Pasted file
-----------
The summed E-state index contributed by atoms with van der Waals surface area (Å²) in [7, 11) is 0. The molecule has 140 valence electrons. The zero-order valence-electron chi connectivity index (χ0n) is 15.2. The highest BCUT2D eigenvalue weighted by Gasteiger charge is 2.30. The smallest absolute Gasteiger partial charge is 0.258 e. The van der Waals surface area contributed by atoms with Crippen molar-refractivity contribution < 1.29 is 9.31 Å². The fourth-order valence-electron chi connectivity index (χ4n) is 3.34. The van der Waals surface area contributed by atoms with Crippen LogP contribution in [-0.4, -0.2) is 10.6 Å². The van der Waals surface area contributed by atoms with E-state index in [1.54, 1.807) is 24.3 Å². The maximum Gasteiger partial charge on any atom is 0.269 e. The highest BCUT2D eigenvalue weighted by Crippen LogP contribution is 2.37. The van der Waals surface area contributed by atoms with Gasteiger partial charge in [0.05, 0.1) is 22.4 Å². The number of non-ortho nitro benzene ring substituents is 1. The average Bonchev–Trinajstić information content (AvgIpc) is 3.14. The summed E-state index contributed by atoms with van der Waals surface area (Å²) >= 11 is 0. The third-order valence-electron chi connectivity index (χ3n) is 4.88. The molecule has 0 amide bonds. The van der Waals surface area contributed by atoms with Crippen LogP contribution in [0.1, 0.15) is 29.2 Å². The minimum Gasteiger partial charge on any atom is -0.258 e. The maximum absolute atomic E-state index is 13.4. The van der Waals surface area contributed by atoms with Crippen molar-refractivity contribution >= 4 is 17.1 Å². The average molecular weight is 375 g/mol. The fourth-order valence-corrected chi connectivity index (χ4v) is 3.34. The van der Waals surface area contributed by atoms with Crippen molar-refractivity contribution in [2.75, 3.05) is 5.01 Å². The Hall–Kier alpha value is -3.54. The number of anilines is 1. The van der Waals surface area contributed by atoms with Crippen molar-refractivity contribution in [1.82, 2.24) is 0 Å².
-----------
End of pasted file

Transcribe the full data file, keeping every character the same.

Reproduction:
The summed E-state index contributed by atoms with van der Waals surface area (Å²) in [7, 11) is 0. The molecule has 140 valence electrons. The zero-order valence-electron chi connectivity index (χ0n) is 15.2. The highest BCUT2D eigenvalue weighted by Gasteiger charge is 2.30. The smallest absolute Gasteiger partial charge is 0.258 e. The van der Waals surface area contributed by atoms with Crippen molar-refractivity contribution < 1.29 is 9.31 Å². The fourth-order valence-electron chi connectivity index (χ4n) is 3.34. The van der Waals surface area contributed by atoms with Crippen LogP contribution in [-0.4, -0.2) is 10.6 Å². The van der Waals surface area contributed by atoms with E-state index in [1.54, 1.807) is 24.3 Å². The maximum Gasteiger partial charge on any atom is 0.269 e. The highest BCUT2D eigenvalue weighted by Crippen LogP contribution is 2.37. The van der Waals surface area contributed by atoms with Gasteiger partial charge in [0.05, 0.1) is 22.4 Å². The number of non-ortho nitro benzene ring substituents is 1. The average Bonchev–Trinajstić information content (AvgIpc) is 3.14. The summed E-state index contributed by atoms with van der Waals surface area (Å²) >= 11 is 0. The third-order valence-electron chi connectivity index (χ3n) is 4.88. The molecule has 0 amide bonds. The van der Waals surface area contributed by atoms with Crippen LogP contribution in [0.1, 0.15) is 29.2 Å². The minimum Gasteiger partial charge on any atom is -0.258 e. The maximum absolute atomic E-state index is 13.4. The van der Waals surface area contributed by atoms with Crippen molar-refractivity contribution >= 4 is 17.1 Å². The average molecular weight is 375 g/mol. The fourth-order valence-corrected chi connectivity index (χ4v) is 3.34. The van der Waals surface area contributed by atoms with Crippen molar-refractivity contribution in [2.75, 3.05) is 5.01 Å². The Hall–Kier alpha value is -3.54. The number of anilines is 1. The van der Waals surface area contributed by atoms with Crippen molar-refractivity contribution in [1.82, 2.24) is 0 Å².